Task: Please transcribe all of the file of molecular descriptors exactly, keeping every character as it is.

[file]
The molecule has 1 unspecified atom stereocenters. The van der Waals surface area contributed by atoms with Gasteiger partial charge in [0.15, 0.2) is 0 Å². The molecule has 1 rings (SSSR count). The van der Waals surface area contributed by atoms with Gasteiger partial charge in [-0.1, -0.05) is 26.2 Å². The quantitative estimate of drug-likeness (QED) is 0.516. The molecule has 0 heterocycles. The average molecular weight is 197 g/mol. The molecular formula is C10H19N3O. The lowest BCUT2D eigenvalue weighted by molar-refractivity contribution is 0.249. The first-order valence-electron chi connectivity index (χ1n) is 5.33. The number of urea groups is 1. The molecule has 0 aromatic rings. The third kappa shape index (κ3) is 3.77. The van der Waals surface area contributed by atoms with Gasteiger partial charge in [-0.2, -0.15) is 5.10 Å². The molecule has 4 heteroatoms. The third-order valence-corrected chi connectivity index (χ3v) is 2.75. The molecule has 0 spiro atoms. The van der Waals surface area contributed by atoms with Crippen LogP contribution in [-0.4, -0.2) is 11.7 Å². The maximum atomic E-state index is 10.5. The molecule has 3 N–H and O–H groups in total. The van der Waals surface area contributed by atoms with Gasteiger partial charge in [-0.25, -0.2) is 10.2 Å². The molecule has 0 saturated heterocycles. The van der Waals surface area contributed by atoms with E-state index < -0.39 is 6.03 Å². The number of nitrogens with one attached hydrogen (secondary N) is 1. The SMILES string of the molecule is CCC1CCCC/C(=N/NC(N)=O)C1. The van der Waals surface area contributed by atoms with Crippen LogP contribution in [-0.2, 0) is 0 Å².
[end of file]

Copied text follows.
The molecule has 1 unspecified atom stereocenters. The van der Waals surface area contributed by atoms with Gasteiger partial charge in [0.15, 0.2) is 0 Å². The molecule has 1 rings (SSSR count). The van der Waals surface area contributed by atoms with Gasteiger partial charge in [-0.1, -0.05) is 26.2 Å². The quantitative estimate of drug-likeness (QED) is 0.516. The molecule has 0 heterocycles. The average molecular weight is 197 g/mol. The molecular formula is C10H19N3O. The lowest BCUT2D eigenvalue weighted by molar-refractivity contribution is 0.249. The first-order valence-electron chi connectivity index (χ1n) is 5.33. The number of urea groups is 1. The molecule has 0 aromatic rings. The third kappa shape index (κ3) is 3.77. The van der Waals surface area contributed by atoms with Gasteiger partial charge in [-0.2, -0.15) is 5.10 Å². The molecule has 4 heteroatoms. The third-order valence-corrected chi connectivity index (χ3v) is 2.75. The molecule has 0 spiro atoms. The van der Waals surface area contributed by atoms with Crippen LogP contribution in [-0.4, -0.2) is 11.7 Å². The maximum atomic E-state index is 10.5. The molecule has 3 N–H and O–H groups in total. The van der Waals surface area contributed by atoms with Gasteiger partial charge in [-0.25, -0.2) is 10.2 Å². The molecule has 0 saturated heterocycles. The van der Waals surface area contributed by atoms with E-state index < -0.39 is 6.03 Å². The number of nitrogens with one attached hydrogen (secondary N) is 1. The SMILES string of the molecule is CCC1CCCC/C(=N/NC(N)=O)C1. The van der Waals surface area contributed by atoms with Crippen LogP contribution in [-0.2, 0) is 0 Å².